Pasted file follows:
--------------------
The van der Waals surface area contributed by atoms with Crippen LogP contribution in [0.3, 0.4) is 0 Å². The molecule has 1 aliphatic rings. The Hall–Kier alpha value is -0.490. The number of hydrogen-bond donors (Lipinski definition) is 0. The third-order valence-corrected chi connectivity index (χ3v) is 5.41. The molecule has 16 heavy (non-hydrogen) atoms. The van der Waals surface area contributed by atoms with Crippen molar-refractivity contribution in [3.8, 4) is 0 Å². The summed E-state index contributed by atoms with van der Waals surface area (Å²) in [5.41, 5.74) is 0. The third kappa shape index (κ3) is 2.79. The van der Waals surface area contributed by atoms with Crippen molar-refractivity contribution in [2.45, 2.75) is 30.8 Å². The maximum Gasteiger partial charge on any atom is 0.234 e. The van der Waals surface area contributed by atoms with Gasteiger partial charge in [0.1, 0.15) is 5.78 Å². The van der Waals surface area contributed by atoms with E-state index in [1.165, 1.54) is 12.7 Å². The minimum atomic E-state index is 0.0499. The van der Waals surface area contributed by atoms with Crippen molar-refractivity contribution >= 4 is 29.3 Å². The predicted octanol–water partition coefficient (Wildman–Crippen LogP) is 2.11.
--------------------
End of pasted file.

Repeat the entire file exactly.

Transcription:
The van der Waals surface area contributed by atoms with Crippen LogP contribution in [0.3, 0.4) is 0 Å². The molecule has 1 aliphatic rings. The Hall–Kier alpha value is -0.490. The number of hydrogen-bond donors (Lipinski definition) is 0. The third-order valence-corrected chi connectivity index (χ3v) is 5.41. The molecule has 16 heavy (non-hydrogen) atoms. The van der Waals surface area contributed by atoms with Crippen molar-refractivity contribution in [3.8, 4) is 0 Å². The summed E-state index contributed by atoms with van der Waals surface area (Å²) in [5.41, 5.74) is 0. The third kappa shape index (κ3) is 2.79. The van der Waals surface area contributed by atoms with Crippen molar-refractivity contribution in [2.45, 2.75) is 30.8 Å². The maximum Gasteiger partial charge on any atom is 0.234 e. The van der Waals surface area contributed by atoms with Gasteiger partial charge in [0.1, 0.15) is 5.78 Å². The van der Waals surface area contributed by atoms with E-state index in [1.165, 1.54) is 12.7 Å². The minimum atomic E-state index is 0.0499. The van der Waals surface area contributed by atoms with Crippen molar-refractivity contribution >= 4 is 29.3 Å². The predicted octanol–water partition coefficient (Wildman–Crippen LogP) is 2.11.